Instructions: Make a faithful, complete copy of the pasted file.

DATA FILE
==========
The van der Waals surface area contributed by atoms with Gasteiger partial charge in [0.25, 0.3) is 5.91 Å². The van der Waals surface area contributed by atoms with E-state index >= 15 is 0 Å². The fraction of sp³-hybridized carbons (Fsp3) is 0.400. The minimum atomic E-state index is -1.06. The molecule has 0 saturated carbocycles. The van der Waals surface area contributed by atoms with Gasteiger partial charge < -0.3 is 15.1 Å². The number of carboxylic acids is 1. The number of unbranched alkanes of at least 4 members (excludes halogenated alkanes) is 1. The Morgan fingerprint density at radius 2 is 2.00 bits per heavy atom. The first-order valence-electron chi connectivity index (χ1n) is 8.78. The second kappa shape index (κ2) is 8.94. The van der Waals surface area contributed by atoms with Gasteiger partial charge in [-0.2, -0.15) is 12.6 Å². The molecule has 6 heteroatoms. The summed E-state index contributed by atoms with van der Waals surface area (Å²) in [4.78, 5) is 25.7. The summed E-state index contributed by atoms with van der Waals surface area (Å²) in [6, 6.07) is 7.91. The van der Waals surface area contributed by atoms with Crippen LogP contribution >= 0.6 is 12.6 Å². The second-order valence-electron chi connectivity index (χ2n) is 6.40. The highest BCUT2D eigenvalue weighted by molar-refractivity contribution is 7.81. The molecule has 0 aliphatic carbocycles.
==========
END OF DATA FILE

The van der Waals surface area contributed by atoms with Gasteiger partial charge in [0.25, 0.3) is 5.91 Å². The van der Waals surface area contributed by atoms with E-state index >= 15 is 0 Å². The fraction of sp³-hybridized carbons (Fsp3) is 0.400. The minimum atomic E-state index is -1.06. The molecule has 0 saturated carbocycles. The van der Waals surface area contributed by atoms with Gasteiger partial charge < -0.3 is 15.1 Å². The number of carboxylic acids is 1. The number of unbranched alkanes of at least 4 members (excludes halogenated alkanes) is 1. The Morgan fingerprint density at radius 2 is 2.00 bits per heavy atom. The first-order valence-electron chi connectivity index (χ1n) is 8.78. The second kappa shape index (κ2) is 8.94. The van der Waals surface area contributed by atoms with Gasteiger partial charge in [-0.2, -0.15) is 12.6 Å². The molecule has 6 heteroatoms. The summed E-state index contributed by atoms with van der Waals surface area (Å²) in [4.78, 5) is 25.7. The summed E-state index contributed by atoms with van der Waals surface area (Å²) in [6, 6.07) is 7.91. The van der Waals surface area contributed by atoms with Crippen LogP contribution >= 0.6 is 12.6 Å². The second-order valence-electron chi connectivity index (χ2n) is 6.40. The highest BCUT2D eigenvalue weighted by molar-refractivity contribution is 7.81. The molecule has 0 aliphatic carbocycles.